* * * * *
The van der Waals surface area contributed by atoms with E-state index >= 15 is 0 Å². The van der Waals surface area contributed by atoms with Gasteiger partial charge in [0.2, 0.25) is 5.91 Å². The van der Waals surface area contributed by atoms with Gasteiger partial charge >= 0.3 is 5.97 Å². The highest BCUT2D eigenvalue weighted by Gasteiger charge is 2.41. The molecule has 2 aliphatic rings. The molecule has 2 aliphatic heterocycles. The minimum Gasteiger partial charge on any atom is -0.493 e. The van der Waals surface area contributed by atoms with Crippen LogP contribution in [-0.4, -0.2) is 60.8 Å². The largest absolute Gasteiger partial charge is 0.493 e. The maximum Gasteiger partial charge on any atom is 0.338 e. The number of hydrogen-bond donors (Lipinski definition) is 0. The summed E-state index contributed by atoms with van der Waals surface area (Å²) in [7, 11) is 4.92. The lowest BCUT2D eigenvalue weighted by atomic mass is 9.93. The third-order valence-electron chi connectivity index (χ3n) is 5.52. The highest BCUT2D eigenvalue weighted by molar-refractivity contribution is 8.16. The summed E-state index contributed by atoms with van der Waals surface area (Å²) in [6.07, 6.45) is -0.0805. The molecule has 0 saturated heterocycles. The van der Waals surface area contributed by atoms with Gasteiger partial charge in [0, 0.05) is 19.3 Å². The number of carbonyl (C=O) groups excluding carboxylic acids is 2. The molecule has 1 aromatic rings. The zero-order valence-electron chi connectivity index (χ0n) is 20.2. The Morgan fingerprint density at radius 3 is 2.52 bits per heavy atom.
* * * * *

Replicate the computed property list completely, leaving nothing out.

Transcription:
The van der Waals surface area contributed by atoms with E-state index >= 15 is 0 Å². The van der Waals surface area contributed by atoms with Gasteiger partial charge in [0.2, 0.25) is 5.91 Å². The van der Waals surface area contributed by atoms with Gasteiger partial charge >= 0.3 is 5.97 Å². The highest BCUT2D eigenvalue weighted by Gasteiger charge is 2.41. The molecule has 2 aliphatic rings. The molecule has 2 aliphatic heterocycles. The minimum Gasteiger partial charge on any atom is -0.493 e. The van der Waals surface area contributed by atoms with Crippen LogP contribution in [-0.4, -0.2) is 60.8 Å². The largest absolute Gasteiger partial charge is 0.493 e. The maximum Gasteiger partial charge on any atom is 0.338 e. The number of hydrogen-bond donors (Lipinski definition) is 0. The summed E-state index contributed by atoms with van der Waals surface area (Å²) in [7, 11) is 4.92. The lowest BCUT2D eigenvalue weighted by atomic mass is 9.93. The third-order valence-electron chi connectivity index (χ3n) is 5.52. The highest BCUT2D eigenvalue weighted by molar-refractivity contribution is 8.16. The summed E-state index contributed by atoms with van der Waals surface area (Å²) in [6.07, 6.45) is -0.0805. The molecule has 0 saturated heterocycles. The van der Waals surface area contributed by atoms with Gasteiger partial charge in [0, 0.05) is 19.3 Å². The number of carbonyl (C=O) groups excluding carboxylic acids is 2. The molecule has 1 aromatic rings. The zero-order valence-electron chi connectivity index (χ0n) is 20.2. The Morgan fingerprint density at radius 3 is 2.52 bits per heavy atom.